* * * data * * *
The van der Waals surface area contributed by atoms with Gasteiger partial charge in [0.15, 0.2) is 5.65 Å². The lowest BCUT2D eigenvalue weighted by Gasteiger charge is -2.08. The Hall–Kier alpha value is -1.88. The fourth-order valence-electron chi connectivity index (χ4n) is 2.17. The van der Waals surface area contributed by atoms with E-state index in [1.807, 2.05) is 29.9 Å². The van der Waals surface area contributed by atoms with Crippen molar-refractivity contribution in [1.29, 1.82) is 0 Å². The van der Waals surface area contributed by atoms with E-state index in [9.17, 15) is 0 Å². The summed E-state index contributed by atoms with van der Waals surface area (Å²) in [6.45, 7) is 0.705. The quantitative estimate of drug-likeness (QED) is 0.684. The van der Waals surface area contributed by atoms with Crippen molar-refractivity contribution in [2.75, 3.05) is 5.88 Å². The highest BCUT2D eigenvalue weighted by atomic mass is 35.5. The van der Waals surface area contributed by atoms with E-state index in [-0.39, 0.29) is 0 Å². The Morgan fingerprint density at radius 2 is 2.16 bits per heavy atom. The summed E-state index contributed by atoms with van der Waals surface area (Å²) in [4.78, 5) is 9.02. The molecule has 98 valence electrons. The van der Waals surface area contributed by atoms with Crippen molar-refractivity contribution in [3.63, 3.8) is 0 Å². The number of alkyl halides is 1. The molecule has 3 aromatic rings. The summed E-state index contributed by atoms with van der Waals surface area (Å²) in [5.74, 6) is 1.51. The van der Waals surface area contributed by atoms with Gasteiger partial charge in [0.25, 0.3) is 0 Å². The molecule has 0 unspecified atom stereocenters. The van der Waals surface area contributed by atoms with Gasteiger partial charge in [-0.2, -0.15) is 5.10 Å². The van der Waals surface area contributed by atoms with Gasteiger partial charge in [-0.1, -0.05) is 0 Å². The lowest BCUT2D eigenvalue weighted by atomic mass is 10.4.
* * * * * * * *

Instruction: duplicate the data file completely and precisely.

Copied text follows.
The van der Waals surface area contributed by atoms with Gasteiger partial charge in [0.15, 0.2) is 5.65 Å². The lowest BCUT2D eigenvalue weighted by Gasteiger charge is -2.08. The Hall–Kier alpha value is -1.88. The fourth-order valence-electron chi connectivity index (χ4n) is 2.17. The van der Waals surface area contributed by atoms with E-state index in [1.807, 2.05) is 29.9 Å². The van der Waals surface area contributed by atoms with Crippen molar-refractivity contribution in [1.29, 1.82) is 0 Å². The van der Waals surface area contributed by atoms with E-state index in [9.17, 15) is 0 Å². The summed E-state index contributed by atoms with van der Waals surface area (Å²) in [6.45, 7) is 0.705. The quantitative estimate of drug-likeness (QED) is 0.684. The van der Waals surface area contributed by atoms with Crippen molar-refractivity contribution in [2.75, 3.05) is 5.88 Å². The highest BCUT2D eigenvalue weighted by atomic mass is 35.5. The van der Waals surface area contributed by atoms with E-state index in [-0.39, 0.29) is 0 Å². The Morgan fingerprint density at radius 2 is 2.16 bits per heavy atom. The summed E-state index contributed by atoms with van der Waals surface area (Å²) in [4.78, 5) is 9.02. The molecule has 98 valence electrons. The van der Waals surface area contributed by atoms with Crippen molar-refractivity contribution in [3.63, 3.8) is 0 Å². The number of alkyl halides is 1. The molecule has 3 aromatic rings. The summed E-state index contributed by atoms with van der Waals surface area (Å²) in [5.74, 6) is 1.51. The van der Waals surface area contributed by atoms with Gasteiger partial charge in [0.25, 0.3) is 0 Å². The molecule has 0 unspecified atom stereocenters. The van der Waals surface area contributed by atoms with Gasteiger partial charge in [-0.2, -0.15) is 5.10 Å². The van der Waals surface area contributed by atoms with Gasteiger partial charge in [-0.1, -0.05) is 0 Å². The lowest BCUT2D eigenvalue weighted by atomic mass is 10.4.